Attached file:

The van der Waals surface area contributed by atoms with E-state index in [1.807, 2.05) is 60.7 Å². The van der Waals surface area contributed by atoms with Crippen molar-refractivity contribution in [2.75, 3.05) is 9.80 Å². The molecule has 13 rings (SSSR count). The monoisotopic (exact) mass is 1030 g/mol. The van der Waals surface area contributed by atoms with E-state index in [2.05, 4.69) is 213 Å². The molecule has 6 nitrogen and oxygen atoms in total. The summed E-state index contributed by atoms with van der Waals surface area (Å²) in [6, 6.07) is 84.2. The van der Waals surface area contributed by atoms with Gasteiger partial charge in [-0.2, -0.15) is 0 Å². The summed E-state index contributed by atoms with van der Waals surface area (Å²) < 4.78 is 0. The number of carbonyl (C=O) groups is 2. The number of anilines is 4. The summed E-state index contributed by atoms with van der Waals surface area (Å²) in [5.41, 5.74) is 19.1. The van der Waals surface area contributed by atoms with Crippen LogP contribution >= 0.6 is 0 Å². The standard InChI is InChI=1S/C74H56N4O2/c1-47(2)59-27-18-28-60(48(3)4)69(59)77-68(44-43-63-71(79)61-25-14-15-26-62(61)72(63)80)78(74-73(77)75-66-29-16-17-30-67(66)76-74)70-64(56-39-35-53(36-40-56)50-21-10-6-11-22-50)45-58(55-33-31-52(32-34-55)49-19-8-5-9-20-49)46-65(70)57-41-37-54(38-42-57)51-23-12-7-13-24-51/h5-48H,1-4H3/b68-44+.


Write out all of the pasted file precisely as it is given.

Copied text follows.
The van der Waals surface area contributed by atoms with E-state index in [1.807, 2.05) is 60.7 Å². The van der Waals surface area contributed by atoms with Crippen molar-refractivity contribution in [2.75, 3.05) is 9.80 Å². The molecule has 13 rings (SSSR count). The monoisotopic (exact) mass is 1030 g/mol. The van der Waals surface area contributed by atoms with E-state index in [2.05, 4.69) is 213 Å². The molecule has 6 nitrogen and oxygen atoms in total. The summed E-state index contributed by atoms with van der Waals surface area (Å²) in [6, 6.07) is 84.2. The van der Waals surface area contributed by atoms with Gasteiger partial charge in [-0.2, -0.15) is 0 Å². The summed E-state index contributed by atoms with van der Waals surface area (Å²) < 4.78 is 0. The number of carbonyl (C=O) groups is 2. The number of anilines is 4. The summed E-state index contributed by atoms with van der Waals surface area (Å²) in [5.41, 5.74) is 19.1. The van der Waals surface area contributed by atoms with Crippen LogP contribution >= 0.6 is 0 Å². The standard InChI is InChI=1S/C74H56N4O2/c1-47(2)59-27-18-28-60(48(3)4)69(59)77-68(44-43-63-71(79)61-25-14-15-26-62(61)72(63)80)78(74-73(77)75-66-29-16-17-30-67(66)76-74)70-64(56-39-35-53(36-40-56)50-21-10-6-11-22-50)45-58(55-33-31-52(32-34-55)49-19-8-5-9-20-49)46-65(70)57-41-37-54(38-42-57)51-23-12-7-13-24-51/h5-48H,1-4H3/b68-44+.